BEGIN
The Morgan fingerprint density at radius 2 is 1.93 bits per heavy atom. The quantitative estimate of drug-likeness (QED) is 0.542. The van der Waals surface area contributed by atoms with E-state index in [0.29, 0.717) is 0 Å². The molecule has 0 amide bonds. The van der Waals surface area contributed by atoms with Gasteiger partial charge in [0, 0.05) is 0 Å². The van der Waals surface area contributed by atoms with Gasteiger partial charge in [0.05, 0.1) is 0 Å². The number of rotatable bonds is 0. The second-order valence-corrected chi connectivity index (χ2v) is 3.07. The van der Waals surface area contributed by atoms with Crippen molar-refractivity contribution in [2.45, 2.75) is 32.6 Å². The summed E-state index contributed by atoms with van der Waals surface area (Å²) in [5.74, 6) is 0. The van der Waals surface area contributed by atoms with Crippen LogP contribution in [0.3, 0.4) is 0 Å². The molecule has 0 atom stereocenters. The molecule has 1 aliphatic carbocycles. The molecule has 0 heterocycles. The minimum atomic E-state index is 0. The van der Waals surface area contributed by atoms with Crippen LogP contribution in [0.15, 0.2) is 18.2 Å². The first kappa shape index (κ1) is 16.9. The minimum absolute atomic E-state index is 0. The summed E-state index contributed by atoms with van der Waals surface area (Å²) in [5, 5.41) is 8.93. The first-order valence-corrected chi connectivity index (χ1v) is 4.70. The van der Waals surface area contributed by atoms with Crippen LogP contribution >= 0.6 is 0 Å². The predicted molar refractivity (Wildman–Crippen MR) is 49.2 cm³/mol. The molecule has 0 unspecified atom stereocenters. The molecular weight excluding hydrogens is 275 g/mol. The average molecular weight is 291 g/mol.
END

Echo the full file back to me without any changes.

The Morgan fingerprint density at radius 2 is 1.93 bits per heavy atom. The quantitative estimate of drug-likeness (QED) is 0.542. The van der Waals surface area contributed by atoms with E-state index in [0.29, 0.717) is 0 Å². The molecule has 0 amide bonds. The van der Waals surface area contributed by atoms with Gasteiger partial charge in [0, 0.05) is 0 Å². The van der Waals surface area contributed by atoms with Gasteiger partial charge in [0.05, 0.1) is 0 Å². The number of rotatable bonds is 0. The second-order valence-corrected chi connectivity index (χ2v) is 3.07. The van der Waals surface area contributed by atoms with Crippen molar-refractivity contribution in [2.45, 2.75) is 32.6 Å². The summed E-state index contributed by atoms with van der Waals surface area (Å²) in [5.74, 6) is 0. The van der Waals surface area contributed by atoms with Crippen LogP contribution in [0.3, 0.4) is 0 Å². The molecule has 0 atom stereocenters. The molecule has 1 aliphatic carbocycles. The molecule has 0 heterocycles. The minimum atomic E-state index is 0. The van der Waals surface area contributed by atoms with Crippen LogP contribution in [0.15, 0.2) is 18.2 Å². The first kappa shape index (κ1) is 16.9. The minimum absolute atomic E-state index is 0. The summed E-state index contributed by atoms with van der Waals surface area (Å²) in [5, 5.41) is 8.93. The first-order valence-corrected chi connectivity index (χ1v) is 4.70. The van der Waals surface area contributed by atoms with Crippen LogP contribution >= 0.6 is 0 Å². The predicted molar refractivity (Wildman–Crippen MR) is 49.2 cm³/mol. The molecule has 0 unspecified atom stereocenters. The molecular weight excluding hydrogens is 275 g/mol. The average molecular weight is 291 g/mol.